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Loving My Actual Christmas. No, Really.

Updated: Feb 3, 2021

Before you even BEGIN to think about this coming Christmas, STOP and read Alexandra Kuykendall’s words as she reminds us of what we tend to forget, and therefore how we often miss Christmas altogether.


Loving My Actual Christmas. No, Really.

By Alexandra Kuykendall


It’s that time of year again?! Time to bring out the decorations, to look at the budget and to decide whose turn it is to host all of the chaos … I mean festivities?

As the calendar page turns from October to November, there’s no denying Christmas is coming our way at full speed. Perhaps this is welcome news. You look forward to the baking, decorating, gift giving. Perhaps it is pure dread. The idea of another Christmas with the empty seat at the table, with the tension of family dynamics, with the budget arguments and holiday disappointments is too much to bear. And perhaps you are somewhere in the middle. Hopeful this year will be fun, but the stress of executing the holiday hangs over you like an ominous cloud.

Somewhere along the way, we’ve picked up ideas about what Christmas should be. The magic and special and over the top experience. From our childhood to Pinterest we’ve conjured up pictures of an ideal. And our actual lives often don’t comply. This annual marker can be just that—a reminder of what we wish was different. We can find ourselves focused on when and if only. When … we have a bigger house, a bigger budget, another baby, then we’ll have the perfect Christmas. If only … my family were closer, we could afford to go away, we didn’t have work stress, then this would be an enjoyable holiday. And in the middle of all those whens and if onlys we begin to resent our actual circumstances and miss the message of hope at the center of this sacred holiday.

I often forget God came in the middle of the chaos. Of the inconvenient. He didn’t experience the Pinterest-perfect Christmas. There were no decorations or Black Friday sales or garlands on the mantle. There were however heavy family dynamics (think Joseph and Mary’s parents, not what they had in mind), there were money issues (census counting, tax issues, and no hotel) and they were exhausted (she gave birth in a barn! No epidural, no midwife, no ice chips. Just a first time teen mom who likely found little birthing coaching from Joseph.) As far as Christmas stress goes, that first cast of characters really set the standard for the rest of us. Maybe we should take a clue from them.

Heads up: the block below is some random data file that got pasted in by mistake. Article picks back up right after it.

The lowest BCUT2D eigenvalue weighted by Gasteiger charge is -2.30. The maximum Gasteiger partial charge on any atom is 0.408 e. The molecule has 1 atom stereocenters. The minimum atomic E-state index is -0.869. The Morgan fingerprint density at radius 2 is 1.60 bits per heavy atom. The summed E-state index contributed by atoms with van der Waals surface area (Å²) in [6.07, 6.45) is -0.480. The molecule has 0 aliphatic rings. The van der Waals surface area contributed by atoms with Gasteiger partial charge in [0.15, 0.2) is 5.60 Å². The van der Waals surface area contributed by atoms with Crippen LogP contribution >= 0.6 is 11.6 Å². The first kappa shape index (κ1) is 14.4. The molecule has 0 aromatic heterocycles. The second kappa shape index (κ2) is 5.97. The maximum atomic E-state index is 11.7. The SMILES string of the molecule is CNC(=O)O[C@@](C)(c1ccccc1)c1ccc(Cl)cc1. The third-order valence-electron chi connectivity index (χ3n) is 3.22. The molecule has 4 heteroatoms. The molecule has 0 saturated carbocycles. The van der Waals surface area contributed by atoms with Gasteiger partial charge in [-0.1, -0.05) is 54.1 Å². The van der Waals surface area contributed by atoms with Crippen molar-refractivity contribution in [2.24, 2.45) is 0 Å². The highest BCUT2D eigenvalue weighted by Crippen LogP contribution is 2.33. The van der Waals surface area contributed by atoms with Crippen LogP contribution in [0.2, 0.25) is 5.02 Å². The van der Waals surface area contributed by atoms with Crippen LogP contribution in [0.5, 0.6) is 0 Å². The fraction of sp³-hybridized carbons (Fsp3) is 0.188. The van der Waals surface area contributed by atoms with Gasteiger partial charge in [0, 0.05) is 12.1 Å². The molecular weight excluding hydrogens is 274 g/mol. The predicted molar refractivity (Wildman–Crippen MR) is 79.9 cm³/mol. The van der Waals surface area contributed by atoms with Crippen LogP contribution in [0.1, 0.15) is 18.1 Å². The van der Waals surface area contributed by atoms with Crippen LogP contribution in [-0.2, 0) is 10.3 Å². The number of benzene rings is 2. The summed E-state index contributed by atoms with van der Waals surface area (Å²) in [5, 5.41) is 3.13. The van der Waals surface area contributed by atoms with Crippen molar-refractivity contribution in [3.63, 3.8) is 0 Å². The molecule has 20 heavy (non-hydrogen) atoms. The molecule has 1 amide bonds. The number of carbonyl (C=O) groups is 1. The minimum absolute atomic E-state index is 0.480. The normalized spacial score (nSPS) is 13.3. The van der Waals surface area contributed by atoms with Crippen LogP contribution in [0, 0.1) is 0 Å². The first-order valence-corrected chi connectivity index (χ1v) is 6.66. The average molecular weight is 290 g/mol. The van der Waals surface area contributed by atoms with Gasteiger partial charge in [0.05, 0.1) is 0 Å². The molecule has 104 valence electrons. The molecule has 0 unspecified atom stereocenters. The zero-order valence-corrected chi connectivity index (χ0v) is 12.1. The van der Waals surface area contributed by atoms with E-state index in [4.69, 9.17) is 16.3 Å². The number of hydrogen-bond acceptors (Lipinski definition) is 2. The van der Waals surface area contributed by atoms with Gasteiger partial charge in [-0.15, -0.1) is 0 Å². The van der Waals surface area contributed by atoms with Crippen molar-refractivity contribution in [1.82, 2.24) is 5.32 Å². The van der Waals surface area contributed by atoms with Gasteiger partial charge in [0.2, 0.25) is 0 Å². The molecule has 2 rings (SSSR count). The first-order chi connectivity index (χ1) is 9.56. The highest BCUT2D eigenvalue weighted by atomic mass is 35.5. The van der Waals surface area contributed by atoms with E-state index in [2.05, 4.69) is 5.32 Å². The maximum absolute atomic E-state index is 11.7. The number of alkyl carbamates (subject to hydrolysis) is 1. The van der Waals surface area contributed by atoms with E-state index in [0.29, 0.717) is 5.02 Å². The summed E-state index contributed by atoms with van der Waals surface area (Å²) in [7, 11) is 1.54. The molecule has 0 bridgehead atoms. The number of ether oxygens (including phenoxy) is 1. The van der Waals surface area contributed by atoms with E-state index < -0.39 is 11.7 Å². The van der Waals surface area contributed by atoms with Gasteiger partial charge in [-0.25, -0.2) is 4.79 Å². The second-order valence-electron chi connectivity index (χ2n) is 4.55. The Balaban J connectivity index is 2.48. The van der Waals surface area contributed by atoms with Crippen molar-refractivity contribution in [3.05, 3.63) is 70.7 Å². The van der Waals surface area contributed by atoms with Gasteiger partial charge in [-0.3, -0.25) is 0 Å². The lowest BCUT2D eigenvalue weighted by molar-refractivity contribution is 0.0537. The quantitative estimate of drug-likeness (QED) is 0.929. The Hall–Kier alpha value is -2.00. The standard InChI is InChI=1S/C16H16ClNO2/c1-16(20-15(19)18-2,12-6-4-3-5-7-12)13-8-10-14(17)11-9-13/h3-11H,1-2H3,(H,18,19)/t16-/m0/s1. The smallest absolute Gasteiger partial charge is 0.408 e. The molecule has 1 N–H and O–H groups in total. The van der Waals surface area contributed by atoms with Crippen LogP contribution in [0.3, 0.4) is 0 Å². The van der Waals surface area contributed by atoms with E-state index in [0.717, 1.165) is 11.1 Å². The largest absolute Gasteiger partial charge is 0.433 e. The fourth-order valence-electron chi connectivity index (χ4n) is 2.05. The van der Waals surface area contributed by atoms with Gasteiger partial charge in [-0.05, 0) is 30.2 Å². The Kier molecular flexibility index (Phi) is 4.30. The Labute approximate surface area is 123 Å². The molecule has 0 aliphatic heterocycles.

Yes! We can shift our idea of what Christmas should be. Forget the Hallmark Channel and look at why God came. He came for the broken hearted, for the darkness, for the grief and despair. If we are in those places, even a little, our hearts are more prepared to receive the good news of his arrival. If we are in a place of stress, uncertainty and doubt, we need look no further than Mary and Joseph. And we can join them as we marvel at the miracle of the baby. Every new life, new set of toes, is a miracle. But this one changed the history of humanity.

As the angels said to the shepherds that first Christmas night:

“Glory to God in the highest heaven, and on earth peace to those on whom his favor rests.” –Luke 2: 14

God, who formed the solar system, and thought the ecosystem into place, that God, came as a human baby to a village girl, born in the dung and the straw. He could have come any way he chose, and his way was the way of humility so we might hear words he had to say.


It truly is hard to believe. That God so loved the world he sent … a baby. But that’s the way it happened.


You can read more about Alexandra Kuykendall’s experiment to put an end to the holiday madness in her new book Loving My Actual Christmas: An Experiment in Relishing the Season. She is the cohost of The Open Door Sisterhood Podcast and has also authored Loving My Actual Life and The Artist’s Daughter. Alex lives in the shadows of downtown Denver with her husband Derek and their four daughters. You can connect with her at

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